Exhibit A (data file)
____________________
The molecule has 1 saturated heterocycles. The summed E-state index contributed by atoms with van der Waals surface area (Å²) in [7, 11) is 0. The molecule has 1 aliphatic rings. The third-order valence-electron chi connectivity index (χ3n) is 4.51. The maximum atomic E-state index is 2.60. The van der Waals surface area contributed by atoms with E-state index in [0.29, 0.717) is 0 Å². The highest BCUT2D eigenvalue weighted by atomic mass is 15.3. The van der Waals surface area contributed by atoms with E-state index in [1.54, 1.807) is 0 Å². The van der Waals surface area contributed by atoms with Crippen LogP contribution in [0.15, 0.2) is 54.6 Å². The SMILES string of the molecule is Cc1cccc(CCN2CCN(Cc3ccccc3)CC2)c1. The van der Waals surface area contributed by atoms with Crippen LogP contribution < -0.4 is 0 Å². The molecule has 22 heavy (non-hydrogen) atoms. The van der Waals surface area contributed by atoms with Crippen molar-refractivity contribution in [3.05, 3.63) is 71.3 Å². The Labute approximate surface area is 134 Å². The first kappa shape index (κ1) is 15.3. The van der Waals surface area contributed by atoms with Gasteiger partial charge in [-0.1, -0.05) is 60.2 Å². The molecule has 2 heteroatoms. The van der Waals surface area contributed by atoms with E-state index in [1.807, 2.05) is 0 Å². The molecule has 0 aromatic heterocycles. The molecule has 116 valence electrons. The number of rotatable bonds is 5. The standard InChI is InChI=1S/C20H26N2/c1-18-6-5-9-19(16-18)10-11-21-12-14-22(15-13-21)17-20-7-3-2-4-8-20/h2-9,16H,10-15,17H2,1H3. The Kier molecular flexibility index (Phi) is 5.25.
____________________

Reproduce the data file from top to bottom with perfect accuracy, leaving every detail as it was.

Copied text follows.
The molecule has 1 saturated heterocycles. The summed E-state index contributed by atoms with van der Waals surface area (Å²) in [7, 11) is 0. The molecule has 1 aliphatic rings. The third-order valence-electron chi connectivity index (χ3n) is 4.51. The maximum atomic E-state index is 2.60. The van der Waals surface area contributed by atoms with E-state index in [0.29, 0.717) is 0 Å². The highest BCUT2D eigenvalue weighted by atomic mass is 15.3. The van der Waals surface area contributed by atoms with E-state index in [1.54, 1.807) is 0 Å². The van der Waals surface area contributed by atoms with Crippen LogP contribution in [0.15, 0.2) is 54.6 Å². The SMILES string of the molecule is Cc1cccc(CCN2CCN(Cc3ccccc3)CC2)c1. The van der Waals surface area contributed by atoms with Crippen LogP contribution < -0.4 is 0 Å². The molecule has 22 heavy (non-hydrogen) atoms. The van der Waals surface area contributed by atoms with Crippen molar-refractivity contribution in [3.05, 3.63) is 71.3 Å². The Labute approximate surface area is 134 Å². The first kappa shape index (κ1) is 15.3. The van der Waals surface area contributed by atoms with Gasteiger partial charge in [-0.1, -0.05) is 60.2 Å². The molecule has 2 heteroatoms. The van der Waals surface area contributed by atoms with E-state index in [1.807, 2.05) is 0 Å². The molecule has 0 aromatic heterocycles. The molecule has 116 valence electrons. The number of rotatable bonds is 5. The standard InChI is InChI=1S/C20H26N2/c1-18-6-5-9-19(16-18)10-11-21-12-14-22(15-13-21)17-20-7-3-2-4-8-20/h2-9,16H,10-15,17H2,1H3. The Kier molecular flexibility index (Phi) is 5.25.